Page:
Re Encryption In Deceivable Clouds Computer Science Essay

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Securing cloud computing data is achieved by the data owner by storing the encrypted data in the cloud and by issuing decryption keys to authorized user. The accessation of the data is completed by issuing re-encryption commands to the cloud to re-encrypt the data for the prevention of the revoked user from decrypting the data and to generate new decryption keys to authorized users. Unreliable network communications may cause a threat, because a cloud computing environment is comprised of many cloud servers and such commands may not be received and executed by all the clod servers. A new encryption scheme called attribute based encryption is used to build and achieve our solution. This allows fine-grain access control and does not require perfect clock synchronization for correctness.

INTRODUCTION

Cloud computing is a relatively new domain that is receiving sparkling attention from young aspirants for renowned publications and home-users, the striking feature of cloud computing is that it can be of prime importance in providing subscription based services for network storage space and computer resources.

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Securing cloud computing data is achieved by the data owner by storing the encrypted data in the cloud and by issuing the decryption keys to authorized user. The accessation of the data is completed by issuing re-encryption commands to the cloud to re-encrypt the data for the prevention of the revoked user from decrypting the data and to generate new decryption keys to authorized users. Unreliable network communications may cause a threat, because a cloud computing environment is comprised of many cloud servers and such commands may not be received and executed by all the clod servers. A new encryption scheme called attribute based encryption is used to build and achieve our solution. This allows fine-grain access control and does not require perfect clock synchronization for correctness. It is built on top of a new encryption scheme, attributebased encryption, to allow fine-grain access control, and does not require perfect clock synchronization for correctness. Fine-grained access control systems facilitate granting differential access rights to a set of users and allow flexibility in specifying the access rights of individual users. The primary difference between attribute based encryption[3]â€"[5] and secret-sharing schemes is that while secret-sharing schemes allow for cooperation between different parties, in attribute based encryption, this is expressly forbidden.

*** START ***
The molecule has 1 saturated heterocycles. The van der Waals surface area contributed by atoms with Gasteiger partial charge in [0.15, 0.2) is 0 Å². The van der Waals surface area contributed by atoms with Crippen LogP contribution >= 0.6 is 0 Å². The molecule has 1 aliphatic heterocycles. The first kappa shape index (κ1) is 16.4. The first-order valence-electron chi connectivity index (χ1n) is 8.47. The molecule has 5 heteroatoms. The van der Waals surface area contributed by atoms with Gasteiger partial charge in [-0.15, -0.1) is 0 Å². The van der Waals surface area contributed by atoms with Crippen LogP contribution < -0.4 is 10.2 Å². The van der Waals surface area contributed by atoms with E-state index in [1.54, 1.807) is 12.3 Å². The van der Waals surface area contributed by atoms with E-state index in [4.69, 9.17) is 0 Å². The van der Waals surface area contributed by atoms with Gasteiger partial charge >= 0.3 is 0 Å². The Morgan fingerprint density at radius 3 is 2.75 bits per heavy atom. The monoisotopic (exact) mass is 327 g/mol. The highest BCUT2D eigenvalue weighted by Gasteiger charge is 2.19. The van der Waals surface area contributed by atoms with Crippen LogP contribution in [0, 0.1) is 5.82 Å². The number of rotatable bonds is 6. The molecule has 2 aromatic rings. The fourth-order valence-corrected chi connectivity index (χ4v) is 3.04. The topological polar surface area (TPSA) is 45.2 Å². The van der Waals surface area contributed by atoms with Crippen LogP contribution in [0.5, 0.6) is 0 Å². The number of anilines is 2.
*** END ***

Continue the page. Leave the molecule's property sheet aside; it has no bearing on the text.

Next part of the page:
RELATED WORK

The key problem of storing encrypted data in the cloud lies in revoking access rights from users. Users are revoked by having a third party to re-encrypt data such that previous keys can no longer decrypt any data [14],[15],[16]. The solution by [15] for instance, lets the data owner issue a re-encryption key to an untrusted server to re-encrypt the data. Their solution utilizes PRE [6], which allows the server to re-encrypt the stored ciphertext to a different cipertext that can only be decrypted using a different key. During the process, the server does not learn the contents of the cipertext or the decryption keys. ABE is a new cryptographic technique that efficiently supports fine grained access control. The combination of PRE and ABE was first introduced by [9], and extended by [8], [17]. In [8], a hierarchical attribute-based encryption (HABE) scheme is proposed to achieve high performance and full delegation. In this a naive solution is to let the data owner immediately re-encrypt the data, so that the revoked users cannot decrypt the data using their old keys, while distributing the new keys to the remaining authorized users. This solution will lead to a performance bottleneck, especially when there are frequent user revocations. An alternative solution is to apply the proxy re-encryption (PRE) [6], [7]. technique. This approach takes advantage of the abundant resources in a cloud by delegating the cloud to re-encrypt data[8],[9]. This approach is also called command-driven re-encryption scheme, where cloud servers execute re-encryption while receiving commands from the data owner. However, command-driven re-encryption schemes do not consider the underlying system architecture of the cloud environment. A cloud is essentially a large scale distributed system where a data owner’s data is replicated over multiple servers for high availability. As a distributed system, the cloud will experience failures common to such systems, such as server crashes and network outages. As a result, re-encryption commands sent by the data owner may not propagate to all of the servers in a timely fashion, thus creating security risks.

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PROPOSED SYSTEM:

We propose a reliable re-encryption scheme in unreliable clouds (R3 scheme for short). R3 is a time-based re-encryption scheme, which allows each cloud server to automatically re-encrypt data based on its internal clock. The basic idea of the R3 scheme is to associate the data with an access control and an access time. Each user is issued keys associated with attributes and attribute effective times. The data can be decrypted by the users using the keys with attributes satisfying the access control, and attribute effective times satisfying the access time.